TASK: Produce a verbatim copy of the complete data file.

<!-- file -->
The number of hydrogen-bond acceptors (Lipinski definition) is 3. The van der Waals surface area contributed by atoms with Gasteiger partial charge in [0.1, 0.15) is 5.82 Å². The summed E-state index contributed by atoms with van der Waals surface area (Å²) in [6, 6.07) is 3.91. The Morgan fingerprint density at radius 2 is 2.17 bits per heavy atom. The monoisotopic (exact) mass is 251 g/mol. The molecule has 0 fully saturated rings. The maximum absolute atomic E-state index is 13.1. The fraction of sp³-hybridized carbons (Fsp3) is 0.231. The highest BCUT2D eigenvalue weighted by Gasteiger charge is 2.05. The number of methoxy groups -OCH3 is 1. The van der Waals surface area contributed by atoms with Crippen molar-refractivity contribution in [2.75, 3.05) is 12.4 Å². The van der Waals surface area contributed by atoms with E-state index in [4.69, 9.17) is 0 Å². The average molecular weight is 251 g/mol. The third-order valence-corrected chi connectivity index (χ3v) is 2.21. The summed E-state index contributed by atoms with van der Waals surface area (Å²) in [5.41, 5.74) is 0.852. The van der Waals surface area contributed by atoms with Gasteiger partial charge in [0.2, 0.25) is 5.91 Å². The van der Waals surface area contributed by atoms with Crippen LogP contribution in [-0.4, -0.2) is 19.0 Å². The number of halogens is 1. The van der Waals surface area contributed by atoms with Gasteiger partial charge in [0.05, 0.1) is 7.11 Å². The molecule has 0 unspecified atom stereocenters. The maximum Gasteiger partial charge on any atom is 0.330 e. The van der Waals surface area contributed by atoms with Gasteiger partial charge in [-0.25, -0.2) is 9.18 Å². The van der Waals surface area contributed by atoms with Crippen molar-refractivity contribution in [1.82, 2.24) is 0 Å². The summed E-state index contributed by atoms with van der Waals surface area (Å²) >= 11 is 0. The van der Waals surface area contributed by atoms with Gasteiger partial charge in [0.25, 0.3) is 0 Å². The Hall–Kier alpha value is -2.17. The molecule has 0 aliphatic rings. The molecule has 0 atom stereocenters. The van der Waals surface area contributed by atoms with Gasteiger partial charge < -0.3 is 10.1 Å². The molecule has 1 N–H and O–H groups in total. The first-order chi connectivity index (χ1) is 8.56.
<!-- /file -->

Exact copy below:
The number of hydrogen-bond acceptors (Lipinski definition) is 3. The van der Waals surface area contributed by atoms with Gasteiger partial charge in [0.1, 0.15) is 5.82 Å². The summed E-state index contributed by atoms with van der Waals surface area (Å²) in [6, 6.07) is 3.91. The Morgan fingerprint density at radius 2 is 2.17 bits per heavy atom. The monoisotopic (exact) mass is 251 g/mol. The molecule has 0 fully saturated rings. The maximum absolute atomic E-state index is 13.1. The fraction of sp³-hybridized carbons (Fsp3) is 0.231. The highest BCUT2D eigenvalue weighted by Gasteiger charge is 2.05. The number of methoxy groups -OCH3 is 1. The van der Waals surface area contributed by atoms with Crippen molar-refractivity contribution in [2.75, 3.05) is 12.4 Å². The van der Waals surface area contributed by atoms with E-state index in [4.69, 9.17) is 0 Å². The average molecular weight is 251 g/mol. The third-order valence-corrected chi connectivity index (χ3v) is 2.21. The summed E-state index contributed by atoms with van der Waals surface area (Å²) in [5.41, 5.74) is 0.852. The van der Waals surface area contributed by atoms with Gasteiger partial charge in [0.2, 0.25) is 5.91 Å². The van der Waals surface area contributed by atoms with Crippen LogP contribution in [-0.4, -0.2) is 19.0 Å². The number of halogens is 1. The van der Waals surface area contributed by atoms with Gasteiger partial charge in [0.05, 0.1) is 7.11 Å². The molecule has 0 unspecified atom stereocenters. The maximum Gasteiger partial charge on any atom is 0.330 e. The van der Waals surface area contributed by atoms with Gasteiger partial charge in [-0.25, -0.2) is 9.18 Å². The van der Waals surface area contributed by atoms with Crippen molar-refractivity contribution in [1.82, 2.24) is 0 Å². The summed E-state index contributed by atoms with van der Waals surface area (Å²) >= 11 is 0. The van der Waals surface area contributed by atoms with Gasteiger partial charge in [0.25, 0.3) is 0 Å². The Hall–Kier alpha value is -2.17. The molecule has 0 aliphatic rings. The molecule has 0 atom stereocenters. The van der Waals surface area contributed by atoms with Gasteiger partial charge < -0.3 is 10.1 Å². The molecule has 1 N–H and O–H groups in total. The first-order chi connectivity index (χ1) is 8.56.